Annie Humphrey, an Ojibwe singer/songwriter and activist, is one of the featured speakers at an annual celebration next month in Walker, Minn., organized by supporters of the North Country National Scenic Trail, the 4,800-mile path that extends from North Dakota to Vermont.
Hers is a return appearance. Humphrey's participation — she performed with her mother, author and storyteller Anne Dunn, at the event in Bemidji in 2007 — reflects a shared connection and affection for the NCT and, more importantly, of the north-central land that it courses through in Minnesota.
The original section of the NCT in Minnesota was built in the early 1980s in the Chippewa National Forest, home to the Leech Lake Band of Ojibwe and the reservation where Dunn grew up and her daughter now lives. About 65 miles of the NCT's 850 miles in the state are in the national forest.
Reservation land managers and the U.S. Forest Service share management of the white pines and oaks and waters where, for example, there are prescribed burns to build resilient habitat, wild rice beds to manage or hunting regulations to enforce. It's the only management arrangement of its kind along the NCT, which binds eight states and eight national forests in all.
"We want people coming [to the event] to learn more about the tribe and its history," said Matt Davis, the NCT association regional trail coordinator for Minnesota, North Dakota and Wisconsin. The forest was the first national unit established east of the Mississippi, at the time, in 1908.
Humphrey drew some parallels to her Native culture's synergy with the land and NCT caretakers.
"Our connections may be different, but the common thread is a necessity to be outdoors," she wrote in an email to the Star Tribune. "... The people who worked to bring this trail about and the ones who utilize it have a spiritual, physical, and mental need to spend time outside, hiking, walking, listening, looking, smelling, and working their bodies."
The year's celebration, which rotates among NCT states, is back in Minnesota Oct. 5-9 for the first time since 2014. Its focus is on the NCT's growth and own resiliency and comes at a vital time for stewards like Davis and his teams of volunteers. There are six chapters in Minnesota, and legions of several hundred who show up to cut trail or rebuild infrastructure are conceding to time and age, he said, and stepping aside.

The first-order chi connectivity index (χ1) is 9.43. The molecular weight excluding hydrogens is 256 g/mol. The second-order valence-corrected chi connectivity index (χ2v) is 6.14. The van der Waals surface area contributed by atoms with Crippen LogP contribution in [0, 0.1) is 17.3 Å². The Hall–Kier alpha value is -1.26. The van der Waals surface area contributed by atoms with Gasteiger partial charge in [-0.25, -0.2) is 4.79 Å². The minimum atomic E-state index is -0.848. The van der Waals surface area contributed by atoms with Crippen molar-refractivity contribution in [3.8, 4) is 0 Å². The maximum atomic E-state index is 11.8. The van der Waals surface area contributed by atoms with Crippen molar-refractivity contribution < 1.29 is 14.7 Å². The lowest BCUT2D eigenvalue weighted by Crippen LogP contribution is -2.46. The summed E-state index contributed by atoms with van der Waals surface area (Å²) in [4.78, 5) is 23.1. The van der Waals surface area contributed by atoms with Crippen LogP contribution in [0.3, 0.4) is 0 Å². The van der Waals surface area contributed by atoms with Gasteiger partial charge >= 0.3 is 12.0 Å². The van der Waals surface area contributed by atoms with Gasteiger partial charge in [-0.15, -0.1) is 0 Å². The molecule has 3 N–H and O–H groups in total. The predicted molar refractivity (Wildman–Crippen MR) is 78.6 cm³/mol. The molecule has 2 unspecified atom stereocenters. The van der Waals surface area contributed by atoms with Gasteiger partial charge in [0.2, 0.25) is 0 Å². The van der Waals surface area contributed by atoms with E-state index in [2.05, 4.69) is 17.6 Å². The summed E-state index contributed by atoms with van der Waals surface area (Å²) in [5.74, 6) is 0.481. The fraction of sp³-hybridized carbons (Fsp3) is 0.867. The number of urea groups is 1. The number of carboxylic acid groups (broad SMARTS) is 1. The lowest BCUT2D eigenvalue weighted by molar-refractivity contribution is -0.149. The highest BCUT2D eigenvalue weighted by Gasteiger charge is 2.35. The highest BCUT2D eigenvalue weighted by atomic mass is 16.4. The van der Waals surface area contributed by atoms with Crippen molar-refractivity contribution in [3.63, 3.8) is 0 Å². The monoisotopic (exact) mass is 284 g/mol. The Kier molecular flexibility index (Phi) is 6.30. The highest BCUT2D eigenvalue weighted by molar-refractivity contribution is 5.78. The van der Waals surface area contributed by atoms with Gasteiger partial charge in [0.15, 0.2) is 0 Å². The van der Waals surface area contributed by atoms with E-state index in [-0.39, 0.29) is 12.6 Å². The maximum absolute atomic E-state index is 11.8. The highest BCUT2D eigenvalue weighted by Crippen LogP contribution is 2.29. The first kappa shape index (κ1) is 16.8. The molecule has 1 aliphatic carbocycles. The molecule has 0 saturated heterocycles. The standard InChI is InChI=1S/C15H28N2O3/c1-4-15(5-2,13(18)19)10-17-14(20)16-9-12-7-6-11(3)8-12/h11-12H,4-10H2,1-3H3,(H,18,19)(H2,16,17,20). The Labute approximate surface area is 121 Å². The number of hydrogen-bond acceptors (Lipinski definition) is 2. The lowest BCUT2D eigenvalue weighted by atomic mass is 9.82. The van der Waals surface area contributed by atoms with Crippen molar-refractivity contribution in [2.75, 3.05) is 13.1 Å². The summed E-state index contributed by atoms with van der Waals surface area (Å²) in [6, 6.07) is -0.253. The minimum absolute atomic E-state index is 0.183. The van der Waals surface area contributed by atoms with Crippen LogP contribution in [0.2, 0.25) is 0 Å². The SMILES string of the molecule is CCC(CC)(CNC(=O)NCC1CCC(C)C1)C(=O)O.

The recurring measure when Davis worked on the Appalachian Trail was one volunteer per mile. By that metric, the NCT is in need in Minnesota.
"We have a lot of volunteers who have been with us who are already done or this is their last season," Davis said. "It is a challenge for many. A lot of the trail is in remote areas that don't have a lot of local people.
"We are losing a lot of volunteer horsepower."
Jerry and Melinda McCarty, members of the Itasca Moraine chapter of the association, represent that loss.
They'll retire as volunteers this year after the annual celebration. They've supported the trail since the autumn of 2010 after they retired from farming in Iowa and moving north to a spot on Ten Mile Lake, south of Walker. The two were hooked after spotting a notice of a NCTA chapter-led hike. Since then they've done myriad jobs, from mowing to coordinating trail section "adopters," to chain-sawing to leaving their area in "The Chip" to help other chapters in the region.
"We get along pretty good up here … it's a great group," said Jerry McCarty on Thursday after the two spent most of the morning with others putting in the last of the three puncheons on wet areas of the NCT. His Itasca Moraine chapter got some help from the U.S. Forest Service to get materials like lumber and bring them to their sites.
McCarty, 77, figures he and Melinda, 79, already have 200 volunteer hours in since May, and they have groomed a replacement to take care of a 4.3-mile section they adopted.
"Retired. Younger. And he wants to work on the trail," McCarty said. "You can't beat that."
The help shortage contrasts with a noticeable rise in hiking on the NCT, Davis said. After running, hiking nationally was the second-most popular activity in 2021, with an increase of 889,000 participants from 2020, the nonprofit Outdoor Foundation reported. Every sign is that interest continues.
Meanwhile, there are miles of trail to mow or vegetation to clear. Or acts of nature to clean up. A Memorial Day storm that hammered parts of Itasca County left almost a mile of blowdown on the trail east of the state park, Davis said. The trail at that point is so severely covered and tangled it is considered unsafe for hikers to navigate. They are using a detour that includes logging roads.
The converging winds of time and a need for some new blood make this year's annual gathering extra resonant. In Walker comes an opportunity to bring in newcomers to learn the trail's history in places like the Chippewa forest and see themselves in its future, Davis said. And to go deeper than recreation, like the McCartys and others.
"All the trails all around the United States are dealing with this on different levels," he added.
A comment box on Lake Erin lets the McCartys know their work is appreciated, and last year they were thrilled to encounter a thru-hiker on the trail while they worked. Such are the rewards that have fueled their volunteer spirit the past 12 years.
"We see people enjoying the trail, having a good time and that really lifts us up," he said.
North County Trail Association annual celebration
Oct. 5-9, Walker, Minn.Online registration closes Wednesday: northcountrytrail.org/celebration. Other ways to register, through Sunday: Abby Whittington at email@example.com, 616-987-0964